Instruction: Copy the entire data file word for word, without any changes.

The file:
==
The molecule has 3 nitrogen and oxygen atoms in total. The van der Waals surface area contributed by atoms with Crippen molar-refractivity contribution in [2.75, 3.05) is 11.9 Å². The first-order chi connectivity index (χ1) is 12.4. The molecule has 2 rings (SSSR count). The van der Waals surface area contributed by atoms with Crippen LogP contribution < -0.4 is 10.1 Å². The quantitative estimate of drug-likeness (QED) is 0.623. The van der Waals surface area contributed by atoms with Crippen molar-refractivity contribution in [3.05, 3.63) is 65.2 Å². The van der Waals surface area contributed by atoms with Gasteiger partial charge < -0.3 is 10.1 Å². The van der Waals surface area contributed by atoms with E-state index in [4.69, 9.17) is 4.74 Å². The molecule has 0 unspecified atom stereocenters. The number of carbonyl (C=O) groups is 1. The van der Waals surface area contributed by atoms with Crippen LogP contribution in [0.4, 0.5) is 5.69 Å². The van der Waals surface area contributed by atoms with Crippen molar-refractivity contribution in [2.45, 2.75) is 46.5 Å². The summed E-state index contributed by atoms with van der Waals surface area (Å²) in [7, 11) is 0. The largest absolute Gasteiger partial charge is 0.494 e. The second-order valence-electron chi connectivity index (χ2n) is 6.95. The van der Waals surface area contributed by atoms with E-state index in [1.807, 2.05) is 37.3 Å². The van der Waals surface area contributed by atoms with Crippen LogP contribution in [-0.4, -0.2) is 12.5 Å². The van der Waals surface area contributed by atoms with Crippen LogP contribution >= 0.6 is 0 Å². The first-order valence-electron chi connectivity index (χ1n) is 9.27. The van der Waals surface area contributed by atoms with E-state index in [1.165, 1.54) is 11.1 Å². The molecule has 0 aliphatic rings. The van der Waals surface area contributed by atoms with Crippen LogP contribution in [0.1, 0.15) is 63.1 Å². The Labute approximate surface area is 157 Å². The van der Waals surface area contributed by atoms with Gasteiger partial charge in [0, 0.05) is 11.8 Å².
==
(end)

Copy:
The molecule has 3 nitrogen and oxygen atoms in total. The van der Waals surface area contributed by atoms with Crippen molar-refractivity contribution in [2.75, 3.05) is 11.9 Å². The first-order chi connectivity index (χ1) is 12.4. The molecule has 2 rings (SSSR count). The van der Waals surface area contributed by atoms with Crippen LogP contribution < -0.4 is 10.1 Å². The quantitative estimate of drug-likeness (QED) is 0.623. The van der Waals surface area contributed by atoms with Crippen molar-refractivity contribution in [3.05, 3.63) is 65.2 Å². The van der Waals surface area contributed by atoms with Gasteiger partial charge < -0.3 is 10.1 Å². The van der Waals surface area contributed by atoms with E-state index in [4.69, 9.17) is 4.74 Å². The molecule has 0 unspecified atom stereocenters. The number of carbonyl (C=O) groups is 1. The van der Waals surface area contributed by atoms with Crippen LogP contribution in [0.4, 0.5) is 5.69 Å². The van der Waals surface area contributed by atoms with Crippen molar-refractivity contribution in [2.45, 2.75) is 46.5 Å². The summed E-state index contributed by atoms with van der Waals surface area (Å²) in [7, 11) is 0. The largest absolute Gasteiger partial charge is 0.494 e. The second-order valence-electron chi connectivity index (χ2n) is 6.95. The van der Waals surface area contributed by atoms with E-state index in [1.807, 2.05) is 37.3 Å². The van der Waals surface area contributed by atoms with Crippen LogP contribution in [-0.4, -0.2) is 12.5 Å². The van der Waals surface area contributed by atoms with Crippen LogP contribution >= 0.6 is 0 Å². The first-order valence-electron chi connectivity index (χ1n) is 9.27. The van der Waals surface area contributed by atoms with E-state index in [1.165, 1.54) is 11.1 Å². The molecule has 0 aliphatic rings. The van der Waals surface area contributed by atoms with Crippen LogP contribution in [0.1, 0.15) is 63.1 Å². The Labute approximate surface area is 157 Å². The van der Waals surface area contributed by atoms with Gasteiger partial charge in [0, 0.05) is 11.8 Å².